Now you need to assemble the tools and attitude to manage your blood sugar as a way of life, without it taking over your life. It takes a little practice, but you have a long life ahead of you to keep on beating this disease.

    Are you using an Insulin Pump? If not, you should consider it, because it can reduce all those injections.

    Has your doctor suggested that you "count carbs". It's the best way to determine insulin dosing and it is not that difficult. If you have a smartphone, then get a Diabetes app. I use an app called MyNetDiary (diabetes version) and it has a huge database of foods to make carb counting easier. Then the insulin pump can calculate the insulin dose for you.

    You will find a ton of people who want to help out. Use their suggestions to form an opinion of what "works" for you and then it will become as ordinary as going to school each day. And don't be too concerned about what others think. Some time in their lives they will be hit by something unfortunate; you have got the chance to learn how to handle a setback early in life, so you are a more capable human being already!!

    I know you can do this....!!!!!!
    scsucic responded:
    I was diagnosed Type 1 at age 36, so over twice your age, but some things about diabetes are regardless of age. I was playing adult soccer at the time, and you just have to learn to always test your blood sugar (before the game it had to be above 250 for me to feel safe, and again at half time). Being adult soccer, we would drink after the game, so blood testing took place then too. I have learned that no matter where I am or what I am doing, either testing or injecting (i.e. my health) comes before what "other people" think if they happen to see me testing or injecting. You have to be aggressive, not passive, about your health. If other people do not like me testing or injecting, then these are people I do not care to know or care about what they think. Breast-feeding mothers have a much more difficult situation than a type-1 diabetic.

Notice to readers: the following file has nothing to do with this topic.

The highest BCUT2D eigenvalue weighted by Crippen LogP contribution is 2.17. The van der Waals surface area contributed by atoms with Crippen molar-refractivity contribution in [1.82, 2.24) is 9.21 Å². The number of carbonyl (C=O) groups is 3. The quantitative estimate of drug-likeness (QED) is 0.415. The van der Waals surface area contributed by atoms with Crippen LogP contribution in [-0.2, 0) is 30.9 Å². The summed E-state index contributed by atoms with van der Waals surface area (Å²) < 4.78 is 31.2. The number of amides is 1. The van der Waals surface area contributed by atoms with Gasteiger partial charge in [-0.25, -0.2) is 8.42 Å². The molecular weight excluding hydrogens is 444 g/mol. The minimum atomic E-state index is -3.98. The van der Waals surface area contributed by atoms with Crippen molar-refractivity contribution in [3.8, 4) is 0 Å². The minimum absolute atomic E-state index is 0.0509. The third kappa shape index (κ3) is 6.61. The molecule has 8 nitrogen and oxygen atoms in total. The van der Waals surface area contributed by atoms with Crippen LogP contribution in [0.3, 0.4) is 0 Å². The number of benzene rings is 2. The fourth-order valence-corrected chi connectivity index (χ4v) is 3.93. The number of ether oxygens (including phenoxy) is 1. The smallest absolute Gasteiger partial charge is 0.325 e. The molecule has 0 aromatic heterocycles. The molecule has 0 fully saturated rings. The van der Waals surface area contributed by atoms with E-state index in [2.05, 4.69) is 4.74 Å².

High school is full of scary things. But you cannot hide. You MUST TELL friends, teachers, and administrators that you are Type 1. The problem is not the highs, but the lows. You need to have people who can recognize a sugar low, and help you deal with it (because often you cannot deal with it alone, like you can with a sugar high). I teach at a university, and I tell my students during the first day of class that I am Type 1 and what to watch out for in the event of a sugar low. My secretary and fellow teachers have learned what the problem is, and how to deal with it. You need to find the people who will be in your corner and how to manage or coach them. Diabetes happens to you unaware and as a shock. You cannot let that happen to the people around you - let them know so they can deal with it and hopefully learn about it in advance.